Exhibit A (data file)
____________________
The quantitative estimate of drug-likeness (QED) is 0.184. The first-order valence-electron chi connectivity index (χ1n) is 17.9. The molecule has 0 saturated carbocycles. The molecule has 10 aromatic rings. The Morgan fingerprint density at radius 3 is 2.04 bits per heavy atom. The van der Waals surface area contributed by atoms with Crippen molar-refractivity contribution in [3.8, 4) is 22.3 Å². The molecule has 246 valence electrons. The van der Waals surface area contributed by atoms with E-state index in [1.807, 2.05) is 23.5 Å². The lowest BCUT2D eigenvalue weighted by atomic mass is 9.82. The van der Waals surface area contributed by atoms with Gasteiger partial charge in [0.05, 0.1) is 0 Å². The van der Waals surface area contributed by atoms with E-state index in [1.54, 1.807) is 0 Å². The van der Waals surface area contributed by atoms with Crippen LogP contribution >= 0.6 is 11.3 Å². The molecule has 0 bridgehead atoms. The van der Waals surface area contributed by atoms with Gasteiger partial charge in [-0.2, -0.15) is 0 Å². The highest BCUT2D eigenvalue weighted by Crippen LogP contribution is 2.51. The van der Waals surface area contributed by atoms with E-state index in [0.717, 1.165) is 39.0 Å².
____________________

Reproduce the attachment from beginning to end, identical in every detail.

The quantitative estimate of drug-likeness (QED) is 0.184. The first-order valence-electron chi connectivity index (χ1n) is 17.9. The molecule has 0 saturated carbocycles. The molecule has 10 aromatic rings. The Morgan fingerprint density at radius 3 is 2.04 bits per heavy atom. The van der Waals surface area contributed by atoms with Crippen molar-refractivity contribution in [3.8, 4) is 22.3 Å². The molecule has 246 valence electrons. The van der Waals surface area contributed by atoms with E-state index in [1.807, 2.05) is 23.5 Å². The lowest BCUT2D eigenvalue weighted by atomic mass is 9.82. The van der Waals surface area contributed by atoms with Gasteiger partial charge in [0.05, 0.1) is 0 Å². The van der Waals surface area contributed by atoms with E-state index in [1.54, 1.807) is 0 Å². The van der Waals surface area contributed by atoms with Crippen LogP contribution >= 0.6 is 11.3 Å². The molecule has 0 bridgehead atoms. The van der Waals surface area contributed by atoms with Gasteiger partial charge in [-0.2, -0.15) is 0 Å². The highest BCUT2D eigenvalue weighted by Crippen LogP contribution is 2.51. The van der Waals surface area contributed by atoms with E-state index in [0.717, 1.165) is 39.0 Å².